A traditional Grimm tale is retold, with mixed results, in chapter form for “confident readers.”
The essential plot elements remain true to earlier versions; shoes are mysteriously worn out, and the king puts to death the princes who fail to find an explanation. An enterprising soldier, with a magic cloak of invisibility given to him by an old woman, follows the princesses through the silver, gold and diamond woods, sees them dancing until dawn with the enchanted princes and tells their secret to the king. Of course, he is rewarded by the hand of the eldest princess in marriage. The princesses have lovely French floral names, but everyone else, including the hero, is nameless. There is no explanation for the princes’ enchantment, and the princesses seem to enjoy the delightful adventure of secretly dancing and feasting. When the enchantment fades away, along with the princes, no one seems to care or wonder. Hoffman employs descriptive language that maintains a sense of old-fashioned syntax while remaining accessible for modern readers. But there is little that is really fresh and interesting. It is Miss Clara’s intricate, three-dimensional creations that capture the imagination. Each illustration is a gem: a photograph of a highly detailed stage set filled with interesting and delightful objects and textures.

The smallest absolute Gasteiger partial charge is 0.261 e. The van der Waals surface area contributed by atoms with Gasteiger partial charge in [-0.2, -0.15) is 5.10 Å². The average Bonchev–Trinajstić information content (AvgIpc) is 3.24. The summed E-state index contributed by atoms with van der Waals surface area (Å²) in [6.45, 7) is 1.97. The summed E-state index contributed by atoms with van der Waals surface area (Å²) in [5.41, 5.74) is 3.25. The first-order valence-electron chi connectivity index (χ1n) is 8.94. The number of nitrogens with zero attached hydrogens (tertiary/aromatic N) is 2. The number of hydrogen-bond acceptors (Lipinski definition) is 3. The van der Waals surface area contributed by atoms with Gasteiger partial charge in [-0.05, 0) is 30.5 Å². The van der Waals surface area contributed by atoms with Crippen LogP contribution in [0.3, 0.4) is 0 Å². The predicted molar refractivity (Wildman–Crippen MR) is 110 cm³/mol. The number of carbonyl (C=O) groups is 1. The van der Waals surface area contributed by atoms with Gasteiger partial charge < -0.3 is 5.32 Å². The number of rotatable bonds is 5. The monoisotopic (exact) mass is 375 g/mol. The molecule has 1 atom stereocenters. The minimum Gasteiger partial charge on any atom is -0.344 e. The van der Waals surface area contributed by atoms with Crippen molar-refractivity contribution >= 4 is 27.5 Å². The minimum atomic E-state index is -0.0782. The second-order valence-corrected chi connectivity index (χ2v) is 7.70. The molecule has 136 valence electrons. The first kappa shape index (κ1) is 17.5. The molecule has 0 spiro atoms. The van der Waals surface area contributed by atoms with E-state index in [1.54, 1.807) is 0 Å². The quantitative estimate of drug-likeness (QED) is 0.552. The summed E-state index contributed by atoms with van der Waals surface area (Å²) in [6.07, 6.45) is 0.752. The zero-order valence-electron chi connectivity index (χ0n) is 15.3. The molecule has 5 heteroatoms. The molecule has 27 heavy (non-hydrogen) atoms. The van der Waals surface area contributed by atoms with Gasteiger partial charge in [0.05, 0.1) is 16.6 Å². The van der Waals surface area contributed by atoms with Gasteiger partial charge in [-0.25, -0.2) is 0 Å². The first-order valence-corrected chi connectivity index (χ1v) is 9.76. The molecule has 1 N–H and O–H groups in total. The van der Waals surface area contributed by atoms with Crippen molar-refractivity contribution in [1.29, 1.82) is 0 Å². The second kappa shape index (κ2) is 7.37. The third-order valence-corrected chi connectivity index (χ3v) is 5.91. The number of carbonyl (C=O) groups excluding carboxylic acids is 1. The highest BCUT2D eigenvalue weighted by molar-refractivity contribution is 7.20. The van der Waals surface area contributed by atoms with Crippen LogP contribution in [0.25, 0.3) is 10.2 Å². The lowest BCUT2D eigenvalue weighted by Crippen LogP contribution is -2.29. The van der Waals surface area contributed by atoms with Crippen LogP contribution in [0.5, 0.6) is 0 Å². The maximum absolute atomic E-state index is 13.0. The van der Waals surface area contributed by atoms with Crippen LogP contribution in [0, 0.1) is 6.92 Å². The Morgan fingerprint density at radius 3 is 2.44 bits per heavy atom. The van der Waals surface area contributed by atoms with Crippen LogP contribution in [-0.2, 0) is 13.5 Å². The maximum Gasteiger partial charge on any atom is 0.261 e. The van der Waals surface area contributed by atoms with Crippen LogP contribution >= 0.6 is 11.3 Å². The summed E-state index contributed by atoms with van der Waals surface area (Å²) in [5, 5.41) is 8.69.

A pleasant retelling enhanced by a truly original presentation. (Fairy tale. 7-10)